What makes a city fertile ground for education reform?
Most of what we hear about the relative successes of several cities follows a familiar pattern of anecdotes and personality-driven narratives that often praise a dedicated leader’s efforts to turn the tide toward continuous academic improvement.
Such a narrative, however, leaves out a myriad of other factors in a city that can help or harm efforts to bring reform, in this case, defined as some of the entrepreneurially-minded, market-based education solutions.
Rick Hess of the American Enterprise Institute teamed up with Stafford Palmieri and Janie Scull at the Thomas B. Fordham Foundation to study these sorts of factors in a new report that focuses on 25 of the nation’s largest cities and five other cities.
Rather than look at things such as test scores or graduation rates, the researchers considered, for example, whether the district showed an openness to working with non-traditional providers such as Teach For America, the available funding from public and private sources, or whether there’s a thriving charter-school market.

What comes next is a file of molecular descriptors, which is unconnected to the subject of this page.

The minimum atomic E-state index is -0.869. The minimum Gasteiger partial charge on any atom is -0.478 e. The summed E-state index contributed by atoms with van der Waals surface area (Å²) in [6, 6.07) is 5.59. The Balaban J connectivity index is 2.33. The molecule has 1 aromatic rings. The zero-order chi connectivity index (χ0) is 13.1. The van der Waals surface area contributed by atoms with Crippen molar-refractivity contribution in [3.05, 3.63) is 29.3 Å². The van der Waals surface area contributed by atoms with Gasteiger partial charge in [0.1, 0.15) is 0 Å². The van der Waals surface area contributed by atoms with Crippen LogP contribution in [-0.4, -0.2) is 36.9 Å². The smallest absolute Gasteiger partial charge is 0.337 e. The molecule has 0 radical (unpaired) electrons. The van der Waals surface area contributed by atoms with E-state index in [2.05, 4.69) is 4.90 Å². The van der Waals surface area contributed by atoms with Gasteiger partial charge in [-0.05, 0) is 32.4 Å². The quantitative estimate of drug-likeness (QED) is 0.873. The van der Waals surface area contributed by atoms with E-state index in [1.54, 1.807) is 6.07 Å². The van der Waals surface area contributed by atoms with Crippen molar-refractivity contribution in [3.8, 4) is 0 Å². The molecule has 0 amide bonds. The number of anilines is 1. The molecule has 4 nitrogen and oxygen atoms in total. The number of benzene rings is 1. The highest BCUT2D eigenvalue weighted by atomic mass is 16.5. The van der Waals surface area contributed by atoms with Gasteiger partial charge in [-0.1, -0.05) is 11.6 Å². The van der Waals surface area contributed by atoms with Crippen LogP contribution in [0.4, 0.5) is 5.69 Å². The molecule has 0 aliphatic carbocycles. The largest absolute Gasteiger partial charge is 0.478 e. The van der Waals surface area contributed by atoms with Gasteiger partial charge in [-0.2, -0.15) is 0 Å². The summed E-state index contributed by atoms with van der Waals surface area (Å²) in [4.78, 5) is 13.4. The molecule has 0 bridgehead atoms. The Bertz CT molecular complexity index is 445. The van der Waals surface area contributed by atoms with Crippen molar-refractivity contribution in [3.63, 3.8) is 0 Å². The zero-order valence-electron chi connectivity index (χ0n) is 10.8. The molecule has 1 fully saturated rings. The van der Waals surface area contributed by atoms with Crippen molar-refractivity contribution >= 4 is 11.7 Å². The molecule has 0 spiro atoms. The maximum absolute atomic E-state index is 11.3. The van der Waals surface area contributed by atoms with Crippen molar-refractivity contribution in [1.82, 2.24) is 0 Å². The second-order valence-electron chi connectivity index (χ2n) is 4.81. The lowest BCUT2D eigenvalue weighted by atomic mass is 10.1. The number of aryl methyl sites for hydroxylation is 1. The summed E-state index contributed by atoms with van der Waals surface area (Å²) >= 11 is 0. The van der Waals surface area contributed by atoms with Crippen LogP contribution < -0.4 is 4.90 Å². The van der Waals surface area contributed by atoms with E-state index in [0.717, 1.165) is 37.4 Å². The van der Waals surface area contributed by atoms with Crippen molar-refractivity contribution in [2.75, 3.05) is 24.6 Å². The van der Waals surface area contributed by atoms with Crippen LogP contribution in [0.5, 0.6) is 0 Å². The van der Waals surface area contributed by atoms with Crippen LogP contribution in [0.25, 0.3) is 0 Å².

Among the cities that came out on top: New Orleans; Washington, D.C.; New York City; Denver; Jacksonville, Fla.; Charlotte, N.C.; San Francisco, and Austin, Houston, and Fort Worth in Texas.
Not everyone is a fan of how the report was put together. Andres A. Alonso, the Baltimore schools chief, said any report on reform that ignores student outcomes is flawed.
“Without any anchoring in the facts of what is actually happening with students in the districts it surveyed, the Fordham report represents an elitism that is out of touch with the necessary on-the-ground constraints and realities of urban education reform and, as a result, it limits the reach and potential of numerous reforms now underway,” Alonso said in a guest column on Fordham’s Flypaper blog.
Hess said metrics such as test scores and graduation rates are important, but only one part of the picture. It takes more than great superintendents, principals and teachers to make a difference in a city, he said.
“Systemic reform takes time to gain traction. We aren’t saying we don’t still need smart governance, strategic finance, et cetera. All of those things are part of a larger picture,” he said. “At the end of the day, we need to be able to blend top-down policies with environments on the ground that welcome entrepreneurial activity and private initiative.
For more details on the study, check out Hess’ longer explanation of what he and the other researchers set out to look at.
A version of this news article first appeared in the District Dossier blog.